It was a great weather day for a sightseeing trip to New York City via the Seastreak from Conners Highlands near Sandy Hook. The day got off to a cloudy start, but gradually cleared out just in time for the trip. Conditions were still a bit muggy, but there was plenty of wind to make things comfortable. The video contains footage of the Verrazano Bridge, New York Harbor, Statue of Liberty, Freedom Tower, Empire State Building, Brooklyn Bridge, Manhattan Bridge, Williamsburg Bridge, and the Queensboro Bridge.


Watching the Eastern Atlantic

Posted in Storm Preparation, Tracking the Tropi at 11:00 pm by gmachos

Couple Waves in Eastern Atlantic Could Become Trouble Spots Later in the Week

The Atlantic wound down again with Fernand dissipating over Mexico on Monday afternoon. We are still looking for our first hurricane of the season. There have only been six depressions and six named storms with many of the storms being modest at best, and none have really impacted the United States. Keep in mind though that we didn’t get our first hurricane of the 2011 season until Hurricane Irene developed towards the end of August that year, and we all know how that turned out.

With that in mind, we take a look around the Atlantic tropics tonight. First, we’ll take a look at our most immediate concern, which is an area of disturbed weather off the coast of South Florida. The disturbance is a product of an upper level low along with a weak surface trough. As of right now, this area has the best chance of development, and that is not saying much. Pressures are still high in this area, which means that you don’t have enough rising air to create the type of thunderstorm development essential for tropical formation. No significant development is expected with this disturbance over the next 48 hours to 5 days.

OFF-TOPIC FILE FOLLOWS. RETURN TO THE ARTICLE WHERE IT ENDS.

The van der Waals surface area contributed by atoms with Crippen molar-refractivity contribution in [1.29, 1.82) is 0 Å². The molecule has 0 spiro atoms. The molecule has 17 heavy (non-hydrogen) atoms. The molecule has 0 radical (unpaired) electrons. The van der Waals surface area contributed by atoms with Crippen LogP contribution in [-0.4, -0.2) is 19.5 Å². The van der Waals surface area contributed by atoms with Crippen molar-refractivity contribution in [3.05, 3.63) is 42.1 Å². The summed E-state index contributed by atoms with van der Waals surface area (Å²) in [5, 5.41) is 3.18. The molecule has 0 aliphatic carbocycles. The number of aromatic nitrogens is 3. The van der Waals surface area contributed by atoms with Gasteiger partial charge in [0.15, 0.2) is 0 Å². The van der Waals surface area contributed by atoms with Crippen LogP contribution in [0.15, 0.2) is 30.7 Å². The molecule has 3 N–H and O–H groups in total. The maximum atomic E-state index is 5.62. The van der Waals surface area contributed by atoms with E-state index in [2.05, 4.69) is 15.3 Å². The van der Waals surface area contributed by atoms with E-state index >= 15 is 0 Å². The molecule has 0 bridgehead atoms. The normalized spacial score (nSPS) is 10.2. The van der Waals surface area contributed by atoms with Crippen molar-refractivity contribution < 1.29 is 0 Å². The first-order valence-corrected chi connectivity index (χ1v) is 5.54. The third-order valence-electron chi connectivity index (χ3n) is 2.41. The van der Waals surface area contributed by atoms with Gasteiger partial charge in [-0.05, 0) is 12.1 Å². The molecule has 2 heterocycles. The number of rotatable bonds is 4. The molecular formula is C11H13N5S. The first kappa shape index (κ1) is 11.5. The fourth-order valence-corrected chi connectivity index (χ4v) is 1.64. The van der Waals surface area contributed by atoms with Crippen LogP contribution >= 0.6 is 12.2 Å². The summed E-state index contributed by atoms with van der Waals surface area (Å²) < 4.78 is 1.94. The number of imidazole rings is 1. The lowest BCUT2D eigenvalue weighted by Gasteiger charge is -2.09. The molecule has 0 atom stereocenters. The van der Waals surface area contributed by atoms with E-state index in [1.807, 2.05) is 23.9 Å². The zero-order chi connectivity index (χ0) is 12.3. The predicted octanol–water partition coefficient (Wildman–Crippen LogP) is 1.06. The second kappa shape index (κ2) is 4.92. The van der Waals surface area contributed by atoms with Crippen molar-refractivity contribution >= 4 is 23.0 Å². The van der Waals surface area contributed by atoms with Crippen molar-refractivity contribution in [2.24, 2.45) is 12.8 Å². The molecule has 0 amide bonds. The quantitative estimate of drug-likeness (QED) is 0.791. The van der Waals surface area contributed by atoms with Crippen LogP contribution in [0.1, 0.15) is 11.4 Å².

Moving further to the east, we find that there are a couple areas of possible trouble on the horizon. There are two tropical waves in the Eastern Atlantic. One is several hundred miles to the west-southwest of the Cape Verde Islands while the other has just moved off the coast of Africa. Both of these waves currently have a low probability of developing over the next 48 hours, but their probabilities increase as we head further along in the week. Wave number one has a 30 percent chance of development over the next five days while wave number two has a 20 percent chance.

As we approach the Labor Day holiday and the end of meteorological summer, we also enter the peak of the Atlantic Hurricane Season with the classic Cape Verde storms more and more a possibility. The statistical peak of the Atlantic season falls on September 10th. So, despite the somewhat sluggish start to the season here in the Atlantic, nobody along the United States coastline from Maine to Texas is off the hook yet. There is still a lot of season left to produce just that one storm like Hurricane Andrew (1992), Hurricane Floyd (1999), Hurricane Katrina (2005), and Hurricane Sandy (2012). Hurricane season usually ends on November 30th.

Severe Weather Outlook for Wednesday

Posted in GWC News, GWC Severe Weather at 10:28 pm by gmachos

Isolated Strong To Severe Storms Possible; Widespread Outbreak Not Likely

Earlier this week, I had reported on the increased possibility of strong to severe thunderstorms starting on Monday night, and lasting into Wednesday. So far, there hasn’t been much of a severe threat this week. There were cloudy skies on Monday, and some morning rain on Tuesday that brought a tenth of an inch to South Plainfield, but nothing like the heavy rain that was originally forecast.

Things could change tomorrow though as as a disturbance will combine with an approaching cold front to bring some rain and isolated strong to severe storms. The latest outlook from the Storm Prediction Center indicates that areas from the Ohio Valley to the Mid-Atlantic could see isolated clusters of thunderstorms develop with damaging winds and heavy rain. As of this time though, no widespread severe weather is expected. Indications are that there will not be enough wind shear, and instability to produce a larger severe outbreak.